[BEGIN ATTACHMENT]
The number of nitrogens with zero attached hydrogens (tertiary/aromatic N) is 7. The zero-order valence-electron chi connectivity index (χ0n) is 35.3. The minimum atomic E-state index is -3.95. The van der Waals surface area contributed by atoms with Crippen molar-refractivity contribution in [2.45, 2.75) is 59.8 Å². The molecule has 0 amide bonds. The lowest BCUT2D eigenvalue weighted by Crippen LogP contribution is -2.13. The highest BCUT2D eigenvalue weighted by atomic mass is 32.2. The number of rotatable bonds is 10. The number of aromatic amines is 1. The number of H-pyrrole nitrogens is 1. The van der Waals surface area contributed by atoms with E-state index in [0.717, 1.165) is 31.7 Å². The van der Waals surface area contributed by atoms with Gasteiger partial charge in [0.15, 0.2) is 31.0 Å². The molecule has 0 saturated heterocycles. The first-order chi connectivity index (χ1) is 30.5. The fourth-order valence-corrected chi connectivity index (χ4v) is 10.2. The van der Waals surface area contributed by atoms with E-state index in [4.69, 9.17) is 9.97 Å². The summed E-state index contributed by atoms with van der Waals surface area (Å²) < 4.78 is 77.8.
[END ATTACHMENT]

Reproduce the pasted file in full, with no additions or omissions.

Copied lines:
The number of nitrogens with zero attached hydrogens (tertiary/aromatic N) is 7. The zero-order valence-electron chi connectivity index (χ0n) is 35.3. The minimum atomic E-state index is -3.95. The van der Waals surface area contributed by atoms with Crippen molar-refractivity contribution in [2.45, 2.75) is 59.8 Å². The molecule has 0 amide bonds. The lowest BCUT2D eigenvalue weighted by Crippen LogP contribution is -2.13. The highest BCUT2D eigenvalue weighted by atomic mass is 32.2. The number of rotatable bonds is 10. The number of aromatic amines is 1. The number of H-pyrrole nitrogens is 1. The van der Waals surface area contributed by atoms with E-state index in [0.717, 1.165) is 31.7 Å². The van der Waals surface area contributed by atoms with Gasteiger partial charge in [0.15, 0.2) is 31.0 Å². The molecule has 0 saturated heterocycles. The first-order chi connectivity index (χ1) is 30.5. The fourth-order valence-corrected chi connectivity index (χ4v) is 10.2. The van der Waals surface area contributed by atoms with E-state index in [4.69, 9.17) is 9.97 Å². The summed E-state index contributed by atoms with van der Waals surface area (Å²) < 4.78 is 77.8.